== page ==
Sarah Mizielinska, Sebastian Grönke, Teresa Niccoli, Charlotte E. Ridler, Emma L. Clayton, Anny Devoy, Thomas Moens, Frances E. Norona, Ione O.C. Woollacott, Julian Pietrzyk, Karen Cleverley, Andrew J. Nicoll, Stuart Pickering-Brown, Jacqueline Dols, Melissa Cabecinha, Oliver Hendrich, Pietro Fratta, Elizabeth M.C. Fisher, Linda Partridge, and Adrian M. Isaacs.
Science Express, August 7, 2014.
Sabine Dzuck | Max-Planck-Institut
Researchers uncover protein-based “cancer signature”
05.12.2016 | Universität Basel
The Nagoya Protocol Creates Disadvantages for Many Countries when Applied to Microorganisms
05.12.2016 | Leibniz-Institut DSMZ-Deutsche Sammlung von Mikroorganismen und Zellkulturen GmbH
Have you ever wondered how you see the world? Vision is about photons of light, which are packets of energy, interacting with the atoms or molecules in what...
A multi-institutional research collaboration has created a novel approach for fabricating three-dimensional micro-optics through the shape-defined formation of porous silicon (PSi), with broad impacts in integrated optoelectronics, imaging, and photovoltaics.
Working with colleagues at Stanford and The Dow Chemical Company, researchers at the University of Illinois at Urbana-Champaign fabricated 3-D birefringent...
In experiments with magnetic atoms conducted at extremely low temperatures, scientists have demonstrated a unique phase of matter: The atoms form a new type of quantum liquid or quantum droplet state. These so called quantum droplets may preserve their form in absence of external confinement because of quantum effects. The joint team of experimental physicists from Innsbruck and theoretical physicists from Hannover report on their findings in the journal Physical Review X.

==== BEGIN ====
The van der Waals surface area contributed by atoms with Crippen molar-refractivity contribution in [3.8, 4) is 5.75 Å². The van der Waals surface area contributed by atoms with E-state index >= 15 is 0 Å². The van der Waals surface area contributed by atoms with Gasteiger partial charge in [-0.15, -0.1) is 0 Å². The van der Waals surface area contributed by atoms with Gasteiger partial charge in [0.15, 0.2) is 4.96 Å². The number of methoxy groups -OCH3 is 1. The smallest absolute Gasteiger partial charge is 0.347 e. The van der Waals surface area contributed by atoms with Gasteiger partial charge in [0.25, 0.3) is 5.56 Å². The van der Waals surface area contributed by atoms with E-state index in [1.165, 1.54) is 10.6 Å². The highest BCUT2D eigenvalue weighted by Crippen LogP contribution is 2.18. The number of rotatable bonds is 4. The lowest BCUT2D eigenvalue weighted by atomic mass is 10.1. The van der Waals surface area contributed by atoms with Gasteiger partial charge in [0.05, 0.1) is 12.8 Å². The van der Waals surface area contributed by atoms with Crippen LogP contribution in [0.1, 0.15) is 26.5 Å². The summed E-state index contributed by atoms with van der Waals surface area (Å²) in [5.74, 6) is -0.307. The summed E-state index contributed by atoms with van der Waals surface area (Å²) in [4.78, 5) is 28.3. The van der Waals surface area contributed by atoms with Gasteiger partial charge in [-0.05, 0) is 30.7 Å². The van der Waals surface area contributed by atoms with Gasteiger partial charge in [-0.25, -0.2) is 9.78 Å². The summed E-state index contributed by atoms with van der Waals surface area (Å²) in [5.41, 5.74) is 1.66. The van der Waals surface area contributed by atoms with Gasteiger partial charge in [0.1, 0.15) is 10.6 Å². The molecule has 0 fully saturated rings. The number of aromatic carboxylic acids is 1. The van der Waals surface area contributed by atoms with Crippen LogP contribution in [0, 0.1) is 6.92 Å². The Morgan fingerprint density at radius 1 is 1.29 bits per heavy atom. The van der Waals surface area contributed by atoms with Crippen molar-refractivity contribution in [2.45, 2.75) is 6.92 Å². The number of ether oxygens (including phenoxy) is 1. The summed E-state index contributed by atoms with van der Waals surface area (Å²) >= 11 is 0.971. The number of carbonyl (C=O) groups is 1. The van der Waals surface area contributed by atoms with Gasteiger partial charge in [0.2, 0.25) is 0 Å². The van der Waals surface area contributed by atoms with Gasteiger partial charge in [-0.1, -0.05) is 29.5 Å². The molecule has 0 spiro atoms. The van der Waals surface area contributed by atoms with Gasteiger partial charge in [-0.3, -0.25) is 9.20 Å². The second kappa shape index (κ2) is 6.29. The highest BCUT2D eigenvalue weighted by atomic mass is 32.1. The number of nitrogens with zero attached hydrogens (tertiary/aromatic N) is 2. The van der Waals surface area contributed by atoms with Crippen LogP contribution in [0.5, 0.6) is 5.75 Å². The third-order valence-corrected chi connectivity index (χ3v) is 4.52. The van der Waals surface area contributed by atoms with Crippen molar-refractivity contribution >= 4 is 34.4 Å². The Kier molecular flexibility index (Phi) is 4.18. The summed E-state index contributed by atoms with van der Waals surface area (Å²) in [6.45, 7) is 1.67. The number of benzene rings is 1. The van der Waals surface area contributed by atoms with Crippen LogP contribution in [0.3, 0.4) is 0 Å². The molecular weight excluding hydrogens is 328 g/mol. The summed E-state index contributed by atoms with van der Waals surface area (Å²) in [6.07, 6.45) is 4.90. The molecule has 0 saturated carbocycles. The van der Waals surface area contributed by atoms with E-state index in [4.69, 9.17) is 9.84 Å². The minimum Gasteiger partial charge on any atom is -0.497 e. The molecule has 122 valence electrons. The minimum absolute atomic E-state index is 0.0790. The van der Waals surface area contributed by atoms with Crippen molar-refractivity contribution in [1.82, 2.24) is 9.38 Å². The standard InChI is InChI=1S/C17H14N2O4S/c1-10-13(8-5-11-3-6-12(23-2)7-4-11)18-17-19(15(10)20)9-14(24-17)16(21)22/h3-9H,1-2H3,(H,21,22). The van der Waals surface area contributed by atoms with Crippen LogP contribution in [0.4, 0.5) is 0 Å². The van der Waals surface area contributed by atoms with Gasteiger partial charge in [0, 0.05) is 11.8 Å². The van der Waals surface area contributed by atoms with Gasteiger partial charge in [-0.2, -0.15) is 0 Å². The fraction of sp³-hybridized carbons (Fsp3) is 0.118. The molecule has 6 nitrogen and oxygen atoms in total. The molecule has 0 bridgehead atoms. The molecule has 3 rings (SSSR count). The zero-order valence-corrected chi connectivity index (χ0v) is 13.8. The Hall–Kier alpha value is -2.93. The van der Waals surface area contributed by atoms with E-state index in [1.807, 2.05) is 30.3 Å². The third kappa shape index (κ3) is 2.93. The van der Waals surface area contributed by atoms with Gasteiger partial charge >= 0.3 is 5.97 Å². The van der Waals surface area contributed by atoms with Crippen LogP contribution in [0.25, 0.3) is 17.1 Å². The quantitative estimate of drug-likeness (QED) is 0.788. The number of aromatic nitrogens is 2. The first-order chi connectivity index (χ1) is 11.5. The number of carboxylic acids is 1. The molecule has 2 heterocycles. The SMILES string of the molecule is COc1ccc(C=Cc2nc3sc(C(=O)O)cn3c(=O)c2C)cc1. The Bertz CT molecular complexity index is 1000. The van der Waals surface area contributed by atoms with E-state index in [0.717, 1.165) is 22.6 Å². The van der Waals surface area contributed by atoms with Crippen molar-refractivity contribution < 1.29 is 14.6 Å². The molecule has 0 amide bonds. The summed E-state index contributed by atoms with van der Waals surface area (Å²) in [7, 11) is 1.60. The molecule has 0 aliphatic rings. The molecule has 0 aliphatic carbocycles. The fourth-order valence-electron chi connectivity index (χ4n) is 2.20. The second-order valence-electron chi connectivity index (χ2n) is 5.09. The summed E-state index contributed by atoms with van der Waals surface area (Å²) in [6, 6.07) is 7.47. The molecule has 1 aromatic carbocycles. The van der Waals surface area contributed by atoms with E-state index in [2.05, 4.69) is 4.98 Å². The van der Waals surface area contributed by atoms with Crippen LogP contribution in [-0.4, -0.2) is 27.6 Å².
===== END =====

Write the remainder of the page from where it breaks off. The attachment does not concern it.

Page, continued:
“Our Quantum droplets are in the gas phase but they still drop like a rock,” explains experimental physicist Francesca Ferlaino when talking about the...
The Max Planck Institute for Physics (MPP) is opening up a new research field. A workshop from November 21 - 22, 2016 will mark the start of activities for an innovative axion experiment. Axions are still only purely hypothetical particles. Their detection could solve two fundamental problems in particle physics: What dark matter consists of and why it has not yet been possible to directly observe a CP violation for the strong interaction.
The “MADMAX” project is the MPP’s commitment to axion research. Axions are so far only a theoretical prediction and are difficult to detect: on the one hand,...
Broadband rotational spectroscopy unravels structural reshaping of isolated molecules in the gas phase to accommodate water
In two recent publications in the Journal of Chemical Physics and in the Journal of Physical Chemistry Letters, researchers around Melanie Schnell from the Max...
16.11.2016 | Event News
01.11.2016 | Event News
14.10.2016 | Event News
05.12.2016 | Power and Electrical Engineering
05.12.2016 | Materials Sciences
05.12.2016 | Power and Electrical Engineering